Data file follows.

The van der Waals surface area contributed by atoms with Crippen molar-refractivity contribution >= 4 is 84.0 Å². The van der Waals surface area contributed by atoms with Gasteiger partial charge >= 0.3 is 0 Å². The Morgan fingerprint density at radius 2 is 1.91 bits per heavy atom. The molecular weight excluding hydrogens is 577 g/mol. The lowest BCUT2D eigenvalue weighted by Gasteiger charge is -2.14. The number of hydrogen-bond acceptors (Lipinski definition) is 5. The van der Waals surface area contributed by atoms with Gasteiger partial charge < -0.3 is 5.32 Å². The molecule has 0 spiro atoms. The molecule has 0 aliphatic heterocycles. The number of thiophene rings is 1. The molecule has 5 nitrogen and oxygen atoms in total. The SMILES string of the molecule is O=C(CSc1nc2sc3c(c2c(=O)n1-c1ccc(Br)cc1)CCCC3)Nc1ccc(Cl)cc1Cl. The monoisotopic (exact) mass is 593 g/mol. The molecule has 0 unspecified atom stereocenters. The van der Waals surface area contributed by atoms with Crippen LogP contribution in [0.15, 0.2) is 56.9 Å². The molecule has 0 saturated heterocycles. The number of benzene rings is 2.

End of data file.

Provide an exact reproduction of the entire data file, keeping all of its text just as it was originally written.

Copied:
The van der Waals surface area contributed by atoms with Crippen molar-refractivity contribution >= 4 is 84.0 Å². The van der Waals surface area contributed by atoms with Gasteiger partial charge >= 0.3 is 0 Å². The Morgan fingerprint density at radius 2 is 1.91 bits per heavy atom. The molecular weight excluding hydrogens is 577 g/mol. The lowest BCUT2D eigenvalue weighted by Gasteiger charge is -2.14. The number of hydrogen-bond acceptors (Lipinski definition) is 5. The van der Waals surface area contributed by atoms with Gasteiger partial charge < -0.3 is 5.32 Å². The molecule has 0 spiro atoms. The molecule has 0 aliphatic heterocycles. The number of thiophene rings is 1. The molecule has 5 nitrogen and oxygen atoms in total. The SMILES string of the molecule is O=C(CSc1nc2sc3c(c2c(=O)n1-c1ccc(Br)cc1)CCCC3)Nc1ccc(Cl)cc1Cl. The monoisotopic (exact) mass is 593 g/mol. The molecule has 0 unspecified atom stereocenters. The van der Waals surface area contributed by atoms with Crippen LogP contribution in [0.15, 0.2) is 56.9 Å². The molecule has 0 saturated heterocycles. The number of benzene rings is 2.